app-editors/vim— it does not refer to a specific version. The terms 'ebuild' or 'package version' are used when this meaning is intended. This distinction is important.
Most ebuilds specify a
KEYWORDS variable. This variable is used to
indicate the suitability and stability of both the package and the ebuild on
each given arch (
KEYWORDS entry might look like:
KEYWORDS="-ia64 ~mips ~ppc sparc x86 ~ppc-macos"
The different levels of keyword are:
-* keyword is special. It is used to indicate package versions which are
not worth trying to test on unlisted archs. For example, a binary-only package
which is only supported upstream on
x86 might use:
KEYWORDS="-* ppc x86"
This is different in implication from
"ppc x86" — the former implies that
it will not work on other archs, whereas the latter implies that it has not been
Do not use the
~* special keywords in ebuilds.
KEYWORDSvariable, or assign the empty string to it.
An ebuild must not depend upon any package that is of a lower keyword level
than itself. For example, if
foo-1.2 depends upon
foo-1.2 must not be marked stable on
bar-1.2 is also stabilised.
You may assume that if a user accepts
~arch for a given arch then they also
For optional dependencies, all possible dependencies must satisfy the above.
Note that certain
USE flags can be forcibly disabled on a per-profile basis
— talk to the arch teams if you require this. For either-or dependencies, at
least one of the options must be of equal or better visibility than the
package in question.
package.mask file can be used to 'hard mask' individual or groups of
ebuilds. This should be used for testing ebuilds or beta releases of software,
and may also be used if a package has serious compatibility problems. Packages
which are not hard masked must not have a dependency upon hard masked
The only time it is acceptable for a user to see the
Possibly a DEPEND
problem error message is if they have manually changed visibility levels for a
package (for example, through
/etc/portage/) and have missed a dependency.
You should never commit a change which could cause this error to appear on a
~archonly upon architectures for which the committing developer has tested.
Do not assume that your package works on all architectures. Do not
assume that user submitted ebuilds will have correct
KEYWORDS — chances are
they just copied from somewhere else. Do not assume that upstream's
'supported architectures' list is correct. Do not assume that because your
code is written in Perl / Python / Java / whatever that it will run on other
archs (there is at least one case of a
vim script which only worked on
Note that most (non-x86) archs expect you to be on the arch team and bugzilla
alias if you are committing packages with keywords for that arch, and may have
additional requirements of which you should be aware (on
mips, for example,
there are multiple ABIs and byte orders to consider — a package working on your
o32 box may not work on
n32). Contact the individual arch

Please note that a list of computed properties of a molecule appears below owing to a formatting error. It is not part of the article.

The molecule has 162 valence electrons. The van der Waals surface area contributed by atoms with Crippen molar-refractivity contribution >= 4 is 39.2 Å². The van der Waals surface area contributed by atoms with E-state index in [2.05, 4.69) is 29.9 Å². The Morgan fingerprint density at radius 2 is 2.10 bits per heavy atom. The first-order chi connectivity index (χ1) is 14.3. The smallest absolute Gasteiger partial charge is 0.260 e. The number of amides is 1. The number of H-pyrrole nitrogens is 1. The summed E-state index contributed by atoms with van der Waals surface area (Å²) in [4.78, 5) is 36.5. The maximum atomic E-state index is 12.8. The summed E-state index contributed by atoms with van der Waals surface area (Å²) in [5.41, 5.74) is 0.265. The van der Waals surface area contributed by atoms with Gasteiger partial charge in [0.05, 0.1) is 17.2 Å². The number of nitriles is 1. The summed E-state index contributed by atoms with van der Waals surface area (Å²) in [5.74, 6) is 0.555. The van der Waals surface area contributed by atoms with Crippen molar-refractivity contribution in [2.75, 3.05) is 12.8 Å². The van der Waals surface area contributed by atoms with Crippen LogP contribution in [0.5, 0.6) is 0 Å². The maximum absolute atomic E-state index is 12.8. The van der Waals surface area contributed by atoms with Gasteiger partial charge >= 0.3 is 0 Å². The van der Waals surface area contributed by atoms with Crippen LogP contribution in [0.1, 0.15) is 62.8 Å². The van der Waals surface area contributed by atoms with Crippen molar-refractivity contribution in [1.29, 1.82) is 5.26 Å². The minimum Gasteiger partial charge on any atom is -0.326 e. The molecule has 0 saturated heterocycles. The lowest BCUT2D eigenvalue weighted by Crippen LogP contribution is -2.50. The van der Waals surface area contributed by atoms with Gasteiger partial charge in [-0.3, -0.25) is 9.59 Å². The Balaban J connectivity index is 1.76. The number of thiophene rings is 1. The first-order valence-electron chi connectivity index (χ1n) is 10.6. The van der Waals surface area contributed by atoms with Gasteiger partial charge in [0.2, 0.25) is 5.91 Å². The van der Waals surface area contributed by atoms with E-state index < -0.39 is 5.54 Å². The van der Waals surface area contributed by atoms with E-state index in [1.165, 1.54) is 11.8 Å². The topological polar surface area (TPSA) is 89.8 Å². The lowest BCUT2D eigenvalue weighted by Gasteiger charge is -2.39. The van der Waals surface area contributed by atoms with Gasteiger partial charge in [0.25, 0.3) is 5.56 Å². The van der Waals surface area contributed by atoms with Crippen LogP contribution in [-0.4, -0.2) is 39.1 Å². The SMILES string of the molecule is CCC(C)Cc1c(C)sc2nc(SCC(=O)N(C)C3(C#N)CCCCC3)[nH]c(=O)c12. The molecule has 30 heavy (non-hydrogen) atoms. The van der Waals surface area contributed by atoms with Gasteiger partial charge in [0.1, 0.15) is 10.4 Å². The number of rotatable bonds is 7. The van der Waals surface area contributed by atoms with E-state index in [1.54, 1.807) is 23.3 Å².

teams for details.
It's important to note that alternative arches (like alpha, ia64, s390, sh, sparc, hppa, ppc*) are mainly undermanned arches, some of them are slow, they have more basic problems and have a small userbase. Just file bugs for these architectures when a package is going to be a dependency of a package already keyworded.
Do not commit straight to
When upgrading, drop all existing keywords from
~arch, and leave
~arch keywords intact. This must be done even if you think
you're just making a trivial fix — there have been several examples of the
stable tree getting broken this way.
Sometimes you may need to remove a keyword because of new unresolved dependencies. If you do this, you must file a bug notifying the relevant arch teams.
This also applies to revision bumps, not just to upstream version changes.
Moving a package from
arch is done only by the relevant arch teams.
If you have access to non-x86 hardware but are not on the arch teams, you may wish
to make individual arrangements — the arch teams are happy for help, so long as
they know what is going on. Please note that
x86 is now no longer an exception
and stabilisation must be done through the
x86 arch team unless you have
individual arrangements — see
for further details.
For a package to move to stable, the following guidelines must be met:
~archfirst. Thirty days is the usual figure, although this is clearly only a guideline. For critical packages, a much longer duration is expected. For small packages which have only minor changes between versions, a shorter period is sometimes appropriate.
For security fixes, the "reasonable amount of time" guideline may be relaxed. See the Vulnerability Treatment Policy
If you maintain an architecture-independent package (data files,
icons, pure Perl,...) then you may request that your
package be stabilized on all arches at once. To do this — when
you are filing the stabilization bug — please add the keyword
ALLARCHES in addition to
STABLEREQ and CC the
arches that you would like to stabilize.
The arch teams, when encountering the
should perform their usual set of tests on a single convenient
architecture. Then, if everything works, stabilize not only the
arch that was used during testing, but also all of the other
arches in CC on the bug. Afterwards, the CC field can be cleared
and the bug closed if appropriate.
When removing ebuild, ensure that you do not remove the most recent version at any given keyword level on any profile. The aim here is:
foo-1.3turns out to be badly broken and that making everyone downgrade to
foo-1.2is the better option. This is rare.)
If you would like a particular package version moved to stable on certain archs so that you can tidy up, file a bug.